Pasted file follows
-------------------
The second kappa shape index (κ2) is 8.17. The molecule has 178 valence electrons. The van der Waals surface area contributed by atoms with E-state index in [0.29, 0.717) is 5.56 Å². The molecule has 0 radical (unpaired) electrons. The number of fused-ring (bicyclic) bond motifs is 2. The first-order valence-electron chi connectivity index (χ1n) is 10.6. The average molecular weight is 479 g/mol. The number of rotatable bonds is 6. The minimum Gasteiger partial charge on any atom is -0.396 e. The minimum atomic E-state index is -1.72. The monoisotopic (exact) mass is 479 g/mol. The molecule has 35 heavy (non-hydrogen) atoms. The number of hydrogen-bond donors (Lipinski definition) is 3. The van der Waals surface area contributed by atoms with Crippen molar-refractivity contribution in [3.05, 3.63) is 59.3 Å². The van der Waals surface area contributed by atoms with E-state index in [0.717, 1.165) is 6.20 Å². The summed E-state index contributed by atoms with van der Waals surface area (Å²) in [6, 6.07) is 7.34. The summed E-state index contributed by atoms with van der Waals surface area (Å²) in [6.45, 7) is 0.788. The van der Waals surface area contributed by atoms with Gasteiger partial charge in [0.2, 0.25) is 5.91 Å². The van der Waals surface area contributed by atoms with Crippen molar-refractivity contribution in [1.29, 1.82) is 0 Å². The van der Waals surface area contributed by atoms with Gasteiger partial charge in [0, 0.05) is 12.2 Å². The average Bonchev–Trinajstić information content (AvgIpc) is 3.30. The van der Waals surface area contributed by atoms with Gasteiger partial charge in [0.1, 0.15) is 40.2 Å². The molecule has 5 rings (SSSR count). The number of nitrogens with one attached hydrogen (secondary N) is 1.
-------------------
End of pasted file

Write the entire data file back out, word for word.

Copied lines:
The second kappa shape index (κ2) is 8.17. The molecule has 178 valence electrons. The van der Waals surface area contributed by atoms with E-state index in [0.29, 0.717) is 5.56 Å². The molecule has 0 radical (unpaired) electrons. The number of fused-ring (bicyclic) bond motifs is 2. The first-order valence-electron chi connectivity index (χ1n) is 10.6. The average molecular weight is 479 g/mol. The number of rotatable bonds is 6. The minimum Gasteiger partial charge on any atom is -0.396 e. The minimum atomic E-state index is -1.72. The monoisotopic (exact) mass is 479 g/mol. The molecule has 35 heavy (non-hydrogen) atoms. The number of hydrogen-bond donors (Lipinski definition) is 3. The van der Waals surface area contributed by atoms with Crippen molar-refractivity contribution in [3.05, 3.63) is 59.3 Å². The van der Waals surface area contributed by atoms with E-state index in [0.717, 1.165) is 6.20 Å². The summed E-state index contributed by atoms with van der Waals surface area (Å²) in [6, 6.07) is 7.34. The summed E-state index contributed by atoms with van der Waals surface area (Å²) in [6.45, 7) is 0.788. The van der Waals surface area contributed by atoms with Gasteiger partial charge in [0.2, 0.25) is 5.91 Å². The van der Waals surface area contributed by atoms with Crippen molar-refractivity contribution in [1.29, 1.82) is 0 Å². The van der Waals surface area contributed by atoms with Gasteiger partial charge in [0, 0.05) is 12.2 Å². The average Bonchev–Trinajstić information content (AvgIpc) is 3.30. The van der Waals surface area contributed by atoms with Gasteiger partial charge in [0.1, 0.15) is 40.2 Å². The molecule has 5 rings (SSSR count). The number of nitrogens with one attached hydrogen (secondary N) is 1.